Loss of phosphatase and tensin homolog enhances cell invasion and migration through aKT/Sp-1 transcription factor/matrix metalloproteinase 2 activation in hepatocellular carcinoma and has clinicopathologic significance

Authors

  • Karen Man-Fong Sze,

    1. State Key Laboratory for Liver Research, Li Ka Shing Faculty of Medicine, The University of Hong Kong, Hong Kong
    2. Department of Pathology, Li Ka Shing Faculty of Medicine, The University of Hong Kong, Hong Kong
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    • *These authors contributed equally to this work.

  • Kris Lai-Ting Wong,

    1. State Key Laboratory for Liver Research, Li Ka Shing Faculty of Medicine, The University of Hong Kong, Hong Kong
    2. Department of Pathology, Li Ka Shing Faculty of Medicine, The University of Hong Kong, Hong Kong
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    • *These authors contributed equally to this work.

  • Glanice Kin-Yan Chu,

    1. State Key Laboratory for Liver Research, Li Ka Shing Faculty of Medicine, The University of Hong Kong, Hong Kong
    2. Department of Pathology, Li Ka Shing Faculty of Medicine, The University of Hong Kong, Hong Kong
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  • Joyce Man-Fong Lee,

    1. State Key Laboratory for Liver Research, Li Ka Shing Faculty of Medicine, The University of Hong Kong, Hong Kong
    2. Department of Pathology, Li Ka Shing Faculty of Medicine, The University of Hong Kong, Hong Kong
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  • Tai-On Yau,

    1. Department of Pathology, Li Ka Shing Faculty of Medicine, The University of Hong Kong, Hong Kong
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  • Irene Oi-Lin Ng

    Corresponding author
    1. State Key Laboratory for Liver Research, Li Ka Shing Faculty of Medicine, The University of Hong Kong, Hong Kong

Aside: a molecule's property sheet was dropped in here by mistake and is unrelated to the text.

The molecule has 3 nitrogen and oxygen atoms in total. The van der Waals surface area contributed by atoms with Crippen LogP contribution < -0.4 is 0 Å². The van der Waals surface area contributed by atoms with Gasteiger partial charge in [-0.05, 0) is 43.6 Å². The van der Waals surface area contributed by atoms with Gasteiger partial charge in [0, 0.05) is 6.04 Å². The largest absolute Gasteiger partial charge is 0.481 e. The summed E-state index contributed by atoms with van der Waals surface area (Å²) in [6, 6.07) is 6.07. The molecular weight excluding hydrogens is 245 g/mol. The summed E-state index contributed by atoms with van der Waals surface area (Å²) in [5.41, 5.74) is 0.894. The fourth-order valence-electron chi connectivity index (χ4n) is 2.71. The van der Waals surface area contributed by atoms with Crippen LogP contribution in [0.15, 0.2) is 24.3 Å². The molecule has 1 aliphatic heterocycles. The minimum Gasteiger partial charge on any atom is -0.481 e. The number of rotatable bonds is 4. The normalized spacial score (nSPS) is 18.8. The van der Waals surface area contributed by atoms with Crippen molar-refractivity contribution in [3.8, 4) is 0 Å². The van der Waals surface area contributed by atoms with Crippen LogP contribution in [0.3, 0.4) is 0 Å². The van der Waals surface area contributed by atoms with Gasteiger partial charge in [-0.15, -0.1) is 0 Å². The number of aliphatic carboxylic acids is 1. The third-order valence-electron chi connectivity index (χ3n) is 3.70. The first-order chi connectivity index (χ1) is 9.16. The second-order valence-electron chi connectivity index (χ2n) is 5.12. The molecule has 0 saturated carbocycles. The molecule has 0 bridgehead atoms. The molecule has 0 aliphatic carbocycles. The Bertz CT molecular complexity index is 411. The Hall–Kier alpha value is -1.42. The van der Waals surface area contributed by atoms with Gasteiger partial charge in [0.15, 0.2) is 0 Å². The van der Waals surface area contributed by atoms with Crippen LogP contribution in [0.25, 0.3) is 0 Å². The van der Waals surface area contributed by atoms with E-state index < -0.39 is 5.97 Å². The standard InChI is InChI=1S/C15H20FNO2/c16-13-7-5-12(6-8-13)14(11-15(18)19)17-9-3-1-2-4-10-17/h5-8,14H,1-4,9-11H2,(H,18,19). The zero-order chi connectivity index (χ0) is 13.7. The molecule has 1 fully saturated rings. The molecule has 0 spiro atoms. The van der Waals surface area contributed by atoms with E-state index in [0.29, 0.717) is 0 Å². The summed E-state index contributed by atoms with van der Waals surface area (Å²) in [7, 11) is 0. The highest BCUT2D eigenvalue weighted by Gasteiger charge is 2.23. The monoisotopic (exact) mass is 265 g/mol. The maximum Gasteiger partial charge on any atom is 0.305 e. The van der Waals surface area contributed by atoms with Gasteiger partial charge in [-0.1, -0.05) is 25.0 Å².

2. Department of Pathology, Li Ka Shing Faculty of Medicine, The University of Hong Kong, Hong Kong
    • Room 127B, University Pathology Building, Department of Pathology, The University of Hong Kong, Queen Mary Hospital, Pokfulam, Hong Kong
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    • Fax: (852)-2872-5197


  • Potential conflict of interest: Nothing to report.

Abstract

Phosphatase and tensin homolog (PTEN) is frequently inactivated in cancers and is associated with advanced stages of cancers or metastasis. However, the molecular mechanism of PTEN in hepatocellular carcinoma (HCC) metastasis is unclear. In this study, we found frequent (47.5%, n = 40) protein underexpression of PTEN in human HCCs compared with their corresponding nontumorous livers. Significantly, PTEN underexpression was associated with larger tumor size (P = 0.021), tumor microsatellite formation (P = 0.027), and shorter overall survival of patients (P = 0.035). Using different cell models, we observed that PTEN-knockdown HCC cells and PTEN-knockout mouse embryonic fibroblasts (MEFs) had enhanced cell migratory and invasive abilities. In addition to activation of AKT, there was up-regulation of the Sp1 transcription factor (SP1) and matrix metalloproteinase 2 (MMP2), as well as MMP2 activation in PTEN-knockdown HCC cells and PTEN−/− MEFs. With dual luciferase reporter assay, exogenous expression of SP1 in HCC cells led to enhanced MMP2 promoter activity by up to 74%, whereas deletion of the putative SP1 binding site on the MMP2 promoter led to reduced promoter activity by up to 65%. Using chromatin immunoprecipitation assay, we documented increased binding of SP1 to the MMP2 promoter in PTEN-knockdown HCC cells. Overexpression of SP1 and MMP2 was significantly but negatively associated with PTEN underexpression in human HCCs. Conclusion: Our results show that PTEN was underexpressed in HCCs, and this underexpression was associated with more aggressive biological behavior and poorer patient survival. We have provided the first evidence that MMP2 up-regulation upon PTEN loss is SP1-dependent. Our findings indicate that PTEN plays a significant role in down-regulating HCC cell invasion via the AKT/SP1/MMP2 pathway. (HEPATOLOGY 2011;)

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